Thus endeth my rant-filled post.  As I said in the beginning, I did not write this to accuse anyone of anything, or to go out of my way to offend anyone.  But I've gone through the entire week wanting to say it, and I appreciate that I can.

Have a good weekend.  Remember to do something for those that need your help, and be grateful for what you can.  And always remember that for the most part, the world is filled with good and caring people.  Who are not Pollyannas.  And who get up every single day hoping for a good outcome.

13 comments:

Mereknits said...

Ah Bridget, if we lived closer I feel we would be fast friends. I agree with you on every measure. I have to have a background check to do my work, I have been fingerprinted and my background extensively researched. Yet I could own some whacked out gun with hundreds of round of ammo and no one would know. So sad I think. Your Mother is so wise, that was the perfect thing to tell you after such tragedy and it is the perfect thing to think about right not. As for our government, we should each take the time to write our Representative and discuss our discuss our displeasure with their vote. They are all more concerned about the money they get from the NRA, not about the well beings of their constituents.
Hugs to you,
Meredith

Kate said...

Yes.

Nancy said...

Well said.

Lynn said...

First of all, I'm sorry you lost your dad when you are 13. Second, your mom rocks!!! She is spot on.

KSD said...

What a remarkable thing for your mother to have said to you. And for you to remember.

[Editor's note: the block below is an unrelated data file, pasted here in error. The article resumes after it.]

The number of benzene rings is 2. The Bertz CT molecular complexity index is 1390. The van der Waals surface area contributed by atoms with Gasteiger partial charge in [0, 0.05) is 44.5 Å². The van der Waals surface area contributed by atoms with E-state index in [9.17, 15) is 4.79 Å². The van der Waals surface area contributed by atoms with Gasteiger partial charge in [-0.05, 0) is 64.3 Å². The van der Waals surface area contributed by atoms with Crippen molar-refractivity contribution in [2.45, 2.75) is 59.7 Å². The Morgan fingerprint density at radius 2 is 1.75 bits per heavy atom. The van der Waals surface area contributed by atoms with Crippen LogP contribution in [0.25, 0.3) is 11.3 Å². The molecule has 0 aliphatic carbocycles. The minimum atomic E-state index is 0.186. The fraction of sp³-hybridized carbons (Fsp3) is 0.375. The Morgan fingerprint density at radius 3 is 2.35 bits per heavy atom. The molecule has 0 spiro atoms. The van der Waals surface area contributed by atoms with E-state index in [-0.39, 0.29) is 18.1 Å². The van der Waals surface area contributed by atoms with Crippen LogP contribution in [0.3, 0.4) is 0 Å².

Katherine Devonshire said...

I agree completely! And like Mereknits, I had to have a background check and be fingerprinted for my job. Do I mind? Heck. No. If it helps to protect the kids where I work from people who want to hurt them, then I'll do it happily. I may grump about the neccessity of it, but I'll still do it.

Vicki Knitorious said...

Excellent.

Marie said...

Absolutely! or as we say down here, "Damn straight!" Excellent post and you use some phrases I plan to adopt to better state my case when I feel the need to voice an opinion. When confronted with belligerent people, I tend to forget everything I need to say (it's that southern, 1950s training that women and children should be seen and not heard; I have to get over that). Thanks for the post.

Carrie K said...

You lost your Dad at 13? That is so sad!! I miss my Dad now and I had him decades longer.

Yeah, I don't get why background checks are such a big deal either. They actually require them for some sales so why not all of them? Particularly gun shows, which somewhat blows my mind. I also don't see what the big deal is about registering guns and requiring tf of ownership papers - which almost went through except families were exempted. Say what? Why? Someone told me it would have a registry of gun owners that the presumed "THEY" could access but I'm fairly certain that "they" could do the same thing through permits.

Carol said...

Well said. Although I don't think Wayne LaPierre will be reading your blog anymore.

Lifesastitch said...

What a wonderful lesson your mother taught you. When my father died, when I was 16, I turned to my Laura Nyro music for comfort. A relative told me it was in appropriate. It was a cultural thing, but has stayed with me as a sad memory.

garret said...

I know, I am just so sick of the right-wing nut-jobs who feel that it is their SOLE duty to protect the rest of America by preserving "The American Way." You know, if the American is never leaving the house without a gun and not trusting even your closest friends, I would rather be a Canadian.

And I am also sick of trying to argue FOR gun control without offending anybody. You know, maybe people need to be offended.

Your mother was a very wise woman, and totally right by the way, but you know that, I'm sure.

kathy b said...

Bridget

What a post! Fantastic. Yes, it is our duty to find happiness . THe MOnks OF New Skete wrote a serious book on the topic.

I Love your mothers words of wisdom an dI too am very sorry you lost your father so young.